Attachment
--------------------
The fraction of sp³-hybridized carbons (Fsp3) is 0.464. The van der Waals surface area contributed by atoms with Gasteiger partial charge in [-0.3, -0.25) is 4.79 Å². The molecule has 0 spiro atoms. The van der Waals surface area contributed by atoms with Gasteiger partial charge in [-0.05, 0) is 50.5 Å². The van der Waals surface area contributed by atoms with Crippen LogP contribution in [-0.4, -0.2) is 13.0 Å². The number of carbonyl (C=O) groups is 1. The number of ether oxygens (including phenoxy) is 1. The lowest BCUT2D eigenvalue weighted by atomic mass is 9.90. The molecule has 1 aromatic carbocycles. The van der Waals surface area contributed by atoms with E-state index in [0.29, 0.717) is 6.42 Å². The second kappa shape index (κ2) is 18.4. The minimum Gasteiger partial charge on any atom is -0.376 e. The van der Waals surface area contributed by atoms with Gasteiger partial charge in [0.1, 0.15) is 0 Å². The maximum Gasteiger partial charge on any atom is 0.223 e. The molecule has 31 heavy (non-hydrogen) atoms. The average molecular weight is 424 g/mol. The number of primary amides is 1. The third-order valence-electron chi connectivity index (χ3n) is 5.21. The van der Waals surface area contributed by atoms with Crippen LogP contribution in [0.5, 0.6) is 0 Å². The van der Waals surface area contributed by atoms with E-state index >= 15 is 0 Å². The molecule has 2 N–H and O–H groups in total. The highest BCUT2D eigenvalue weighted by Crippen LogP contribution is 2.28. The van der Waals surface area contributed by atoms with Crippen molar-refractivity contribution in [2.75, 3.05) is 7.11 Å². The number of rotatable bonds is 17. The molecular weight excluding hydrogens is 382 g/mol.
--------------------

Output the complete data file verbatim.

The fraction of sp³-hybridized carbons (Fsp3) is 0.464. The van der Waals surface area contributed by atoms with Gasteiger partial charge in [-0.3, -0.25) is 4.79 Å². The molecule has 0 spiro atoms. The van der Waals surface area contributed by atoms with Gasteiger partial charge in [-0.05, 0) is 50.5 Å². The van der Waals surface area contributed by atoms with Crippen LogP contribution in [-0.4, -0.2) is 13.0 Å². The number of carbonyl (C=O) groups is 1. The number of ether oxygens (including phenoxy) is 1. The lowest BCUT2D eigenvalue weighted by atomic mass is 9.90. The molecule has 1 aromatic carbocycles. The van der Waals surface area contributed by atoms with E-state index in [0.29, 0.717) is 6.42 Å². The second kappa shape index (κ2) is 18.4. The minimum Gasteiger partial charge on any atom is -0.376 e. The van der Waals surface area contributed by atoms with Gasteiger partial charge in [0.1, 0.15) is 0 Å². The maximum Gasteiger partial charge on any atom is 0.223 e. The molecule has 31 heavy (non-hydrogen) atoms. The average molecular weight is 424 g/mol. The number of primary amides is 1. The third-order valence-electron chi connectivity index (χ3n) is 5.21. The van der Waals surface area contributed by atoms with Crippen LogP contribution in [0.5, 0.6) is 0 Å². The van der Waals surface area contributed by atoms with E-state index >= 15 is 0 Å². The molecule has 2 N–H and O–H groups in total. The highest BCUT2D eigenvalue weighted by Crippen LogP contribution is 2.28. The van der Waals surface area contributed by atoms with Crippen molar-refractivity contribution in [2.75, 3.05) is 7.11 Å². The number of rotatable bonds is 17. The molecular weight excluding hydrogens is 382 g/mol.